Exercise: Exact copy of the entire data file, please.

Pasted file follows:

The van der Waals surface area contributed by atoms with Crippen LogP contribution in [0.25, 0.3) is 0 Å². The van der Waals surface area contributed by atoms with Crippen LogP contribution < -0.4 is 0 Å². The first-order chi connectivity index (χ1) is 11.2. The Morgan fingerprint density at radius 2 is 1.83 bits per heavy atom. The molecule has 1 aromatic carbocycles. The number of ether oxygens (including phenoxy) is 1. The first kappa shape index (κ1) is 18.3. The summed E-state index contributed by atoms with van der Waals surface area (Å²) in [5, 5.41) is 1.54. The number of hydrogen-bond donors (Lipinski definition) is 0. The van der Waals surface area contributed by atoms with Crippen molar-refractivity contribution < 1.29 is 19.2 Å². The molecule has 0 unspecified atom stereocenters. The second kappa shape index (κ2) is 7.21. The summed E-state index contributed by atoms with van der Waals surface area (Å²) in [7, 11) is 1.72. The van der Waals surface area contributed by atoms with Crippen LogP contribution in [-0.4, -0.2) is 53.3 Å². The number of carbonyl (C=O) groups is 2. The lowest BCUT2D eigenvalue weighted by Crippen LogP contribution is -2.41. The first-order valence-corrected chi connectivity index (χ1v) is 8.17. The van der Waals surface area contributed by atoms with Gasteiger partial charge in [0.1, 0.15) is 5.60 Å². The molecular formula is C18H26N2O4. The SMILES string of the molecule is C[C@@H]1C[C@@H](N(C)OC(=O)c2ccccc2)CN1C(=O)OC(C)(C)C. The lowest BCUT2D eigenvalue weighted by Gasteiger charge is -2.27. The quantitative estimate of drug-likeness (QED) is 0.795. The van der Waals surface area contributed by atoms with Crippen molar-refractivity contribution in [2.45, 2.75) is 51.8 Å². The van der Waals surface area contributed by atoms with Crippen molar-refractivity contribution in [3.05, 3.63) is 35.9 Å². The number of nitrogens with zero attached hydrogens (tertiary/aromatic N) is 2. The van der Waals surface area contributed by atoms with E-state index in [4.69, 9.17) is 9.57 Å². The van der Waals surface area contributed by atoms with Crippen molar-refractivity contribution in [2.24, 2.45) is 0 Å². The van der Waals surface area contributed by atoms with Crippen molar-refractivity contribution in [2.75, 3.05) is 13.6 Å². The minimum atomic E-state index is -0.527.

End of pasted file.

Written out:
The van der Waals surface area contributed by atoms with Crippen LogP contribution in [0.25, 0.3) is 0 Å². The van der Waals surface area contributed by atoms with Crippen LogP contribution < -0.4 is 0 Å². The first-order chi connectivity index (χ1) is 11.2. The Morgan fingerprint density at radius 2 is 1.83 bits per heavy atom. The molecule has 1 aromatic carbocycles. The number of ether oxygens (including phenoxy) is 1. The first kappa shape index (κ1) is 18.3. The summed E-state index contributed by atoms with van der Waals surface area (Å²) in [5, 5.41) is 1.54. The number of hydrogen-bond donors (Lipinski definition) is 0. The van der Waals surface area contributed by atoms with Crippen molar-refractivity contribution < 1.29 is 19.2 Å². The molecule has 0 unspecified atom stereocenters. The second kappa shape index (κ2) is 7.21. The summed E-state index contributed by atoms with van der Waals surface area (Å²) in [7, 11) is 1.72. The van der Waals surface area contributed by atoms with Crippen LogP contribution in [-0.4, -0.2) is 53.3 Å². The number of carbonyl (C=O) groups is 2. The lowest BCUT2D eigenvalue weighted by Crippen LogP contribution is -2.41. The first-order valence-corrected chi connectivity index (χ1v) is 8.17. The van der Waals surface area contributed by atoms with Gasteiger partial charge in [0.1, 0.15) is 5.60 Å². The molecular formula is C18H26N2O4. The SMILES string of the molecule is C[C@@H]1C[C@@H](N(C)OC(=O)c2ccccc2)CN1C(=O)OC(C)(C)C. The lowest BCUT2D eigenvalue weighted by Gasteiger charge is -2.27. The quantitative estimate of drug-likeness (QED) is 0.795. The van der Waals surface area contributed by atoms with Crippen molar-refractivity contribution in [2.45, 2.75) is 51.8 Å². The van der Waals surface area contributed by atoms with Crippen molar-refractivity contribution in [3.05, 3.63) is 35.9 Å². The number of nitrogens with zero attached hydrogens (tertiary/aromatic N) is 2. The van der Waals surface area contributed by atoms with E-state index in [4.69, 9.17) is 9.57 Å². The van der Waals surface area contributed by atoms with Crippen molar-refractivity contribution in [2.24, 2.45) is 0 Å². The van der Waals surface area contributed by atoms with Crippen molar-refractivity contribution in [2.75, 3.05) is 13.6 Å². The minimum atomic E-state index is -0.527.